Newspaper article St Louis Post-Dispatch (MO)

Luminary Center for the Arts Lights Up Cherokee Street

Newspaper article St Louis Post-Dispatch (MO)

Luminary Center for the Arts Lights Up Cherokee Street

Article excerpt

In spirit, the Luminary Center for the Arts has always been part of the burgeoning Cherokee Street art scene. Now, it's there in reality.

After years of planning, the art gallery and music venue founded and co-directed by Brea and James McAnally has moved from its old digs near Arsenal Street and South Kings-highway to a space that has accommodated, among other things, a Walgreens drugstore. The new location at 2701 Cherokee Street signals a new beginning, said James McAnally.

"It's the home of so many distinct communities, where artists and musicians live," he said. "Cherokee is a neighborhood where people are willing to experiment and try new things, and that's exciting for us.

"This new space really represents what the organization is, and how we function," McAnally said. "It's a very vibrant space, with event programming that's focused around concerts and exhibitions. But there's also a day-to-day life of the organization, where artists are here making work."

On Friday, the Luminary will open "Speculative Spaces: Working Theses," the first in a series of group exhibitions called "Sporadic Democracy." Focusing on the dynamics of public space, the exhibition features work by artists and artist collectives including James Bridle, ifau (institute for applied urbanism) & Jesko Fezer, High Desert Test Sites, Jason Lazarus, M12, Metahaven, Nikolaj Recke and Jesse Vogler.

"Everyone was into the concept," McAnally said. "And it will be the first real showcase of our gallery programming in this new space."

Vogler described "An Agreement on Exclusions," his contribution to "Speculative Spaces," as a result of his efforts to understand "the spaces, materials and economies of this new American oil boom." The floor piece consists of a zinc-plated steel culvert and about a ton of industrial-grade silica sand which is used in hydraulic fracturing, or fracking and was inspired by time Vogler spent on a fracking site in southeastern New Mexico.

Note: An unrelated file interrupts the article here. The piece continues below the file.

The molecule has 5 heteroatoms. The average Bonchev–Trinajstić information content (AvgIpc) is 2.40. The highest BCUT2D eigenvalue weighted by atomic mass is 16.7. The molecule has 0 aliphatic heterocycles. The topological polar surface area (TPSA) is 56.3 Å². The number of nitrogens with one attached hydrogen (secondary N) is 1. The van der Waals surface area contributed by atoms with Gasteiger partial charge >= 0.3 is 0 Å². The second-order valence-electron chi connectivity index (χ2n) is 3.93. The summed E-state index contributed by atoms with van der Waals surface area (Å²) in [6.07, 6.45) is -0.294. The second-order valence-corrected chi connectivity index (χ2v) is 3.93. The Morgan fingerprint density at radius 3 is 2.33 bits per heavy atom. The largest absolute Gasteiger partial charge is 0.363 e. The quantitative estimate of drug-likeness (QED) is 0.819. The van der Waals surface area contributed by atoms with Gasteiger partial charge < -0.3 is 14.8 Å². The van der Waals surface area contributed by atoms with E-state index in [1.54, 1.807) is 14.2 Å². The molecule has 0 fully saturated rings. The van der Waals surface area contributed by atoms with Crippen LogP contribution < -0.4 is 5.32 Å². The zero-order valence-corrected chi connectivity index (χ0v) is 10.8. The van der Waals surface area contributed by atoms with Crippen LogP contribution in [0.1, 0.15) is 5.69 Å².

"It brought together so many layers of thinking," he said. "From ideas of property rights ... to the deep social fragmentation that I witnessed in the communities adjacent to the fracking region."

Thematically, "Speculative Spaces" is an appropriate starting- off point for the year-long "Sporadic Democracy" series, which McAnally said "is about the ways in which communities form."

Also opening at the Luminary is "Non-participation," a solo exhibition by Lauren van Haaften-Schick, which is described as "a collection of letters by artists and other cultural producers written to decline their participation in events or exhibitions for political or ethical reasons."

Van Haaften-Schick said that the Luminary struck her as "an ideal venue for the project, given their great investment in alternative models for arts spaces, with the goal of seeking autonomy."

"Speculative Spaces" and "Non-participation" both run through Aug. …

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